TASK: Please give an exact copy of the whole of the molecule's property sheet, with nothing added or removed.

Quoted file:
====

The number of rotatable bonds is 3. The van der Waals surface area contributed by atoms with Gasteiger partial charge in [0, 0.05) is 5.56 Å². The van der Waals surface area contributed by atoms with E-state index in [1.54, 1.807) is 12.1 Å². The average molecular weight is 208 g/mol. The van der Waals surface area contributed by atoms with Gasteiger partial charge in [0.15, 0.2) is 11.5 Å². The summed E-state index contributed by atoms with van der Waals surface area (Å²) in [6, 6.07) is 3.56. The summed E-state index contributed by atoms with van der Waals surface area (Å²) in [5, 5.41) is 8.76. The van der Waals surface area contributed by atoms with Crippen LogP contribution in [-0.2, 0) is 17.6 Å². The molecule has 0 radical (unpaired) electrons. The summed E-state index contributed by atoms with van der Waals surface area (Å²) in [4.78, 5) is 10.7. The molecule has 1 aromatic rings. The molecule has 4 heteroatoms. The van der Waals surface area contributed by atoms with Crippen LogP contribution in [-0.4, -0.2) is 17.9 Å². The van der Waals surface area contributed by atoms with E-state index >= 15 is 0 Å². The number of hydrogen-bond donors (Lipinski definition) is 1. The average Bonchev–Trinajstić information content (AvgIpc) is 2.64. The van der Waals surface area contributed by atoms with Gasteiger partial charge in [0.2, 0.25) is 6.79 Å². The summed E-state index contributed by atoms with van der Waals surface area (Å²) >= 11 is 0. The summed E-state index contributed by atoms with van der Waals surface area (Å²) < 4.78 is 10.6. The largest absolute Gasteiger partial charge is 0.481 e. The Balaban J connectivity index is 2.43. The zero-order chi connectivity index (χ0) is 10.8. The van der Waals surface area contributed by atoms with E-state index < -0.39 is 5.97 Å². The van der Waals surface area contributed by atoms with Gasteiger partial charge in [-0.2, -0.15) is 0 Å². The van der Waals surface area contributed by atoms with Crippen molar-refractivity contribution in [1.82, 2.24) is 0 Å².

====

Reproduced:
The number of rotatable bonds is 3. The van der Waals surface area contributed by atoms with Gasteiger partial charge in [0, 0.05) is 5.56 Å². The van der Waals surface area contributed by atoms with E-state index in [1.54, 1.807) is 12.1 Å². The average molecular weight is 208 g/mol. The van der Waals surface area contributed by atoms with Gasteiger partial charge in [0.15, 0.2) is 11.5 Å². The summed E-state index contributed by atoms with van der Waals surface area (Å²) in [6, 6.07) is 3.56. The summed E-state index contributed by atoms with van der Waals surface area (Å²) in [5, 5.41) is 8.76. The van der Waals surface area contributed by atoms with Crippen LogP contribution in [-0.2, 0) is 17.6 Å². The molecule has 0 radical (unpaired) electrons. The summed E-state index contributed by atoms with van der Waals surface area (Å²) in [4.78, 5) is 10.7. The molecule has 1 aromatic rings. The molecule has 4 heteroatoms. The van der Waals surface area contributed by atoms with Crippen LogP contribution in [-0.4, -0.2) is 17.9 Å². The van der Waals surface area contributed by atoms with E-state index >= 15 is 0 Å². The number of hydrogen-bond donors (Lipinski definition) is 1. The average Bonchev–Trinajstić information content (AvgIpc) is 2.64. The van der Waals surface area contributed by atoms with Gasteiger partial charge in [0.2, 0.25) is 6.79 Å². The summed E-state index contributed by atoms with van der Waals surface area (Å²) >= 11 is 0. The summed E-state index contributed by atoms with van der Waals surface area (Å²) < 4.78 is 10.6. The largest absolute Gasteiger partial charge is 0.481 e. The Balaban J connectivity index is 2.43. The zero-order chi connectivity index (χ0) is 10.8. The van der Waals surface area contributed by atoms with E-state index < -0.39 is 5.97 Å². The van der Waals surface area contributed by atoms with Gasteiger partial charge in [-0.2, -0.15) is 0 Å². The van der Waals surface area contributed by atoms with Crippen molar-refractivity contribution in [1.82, 2.24) is 0 Å².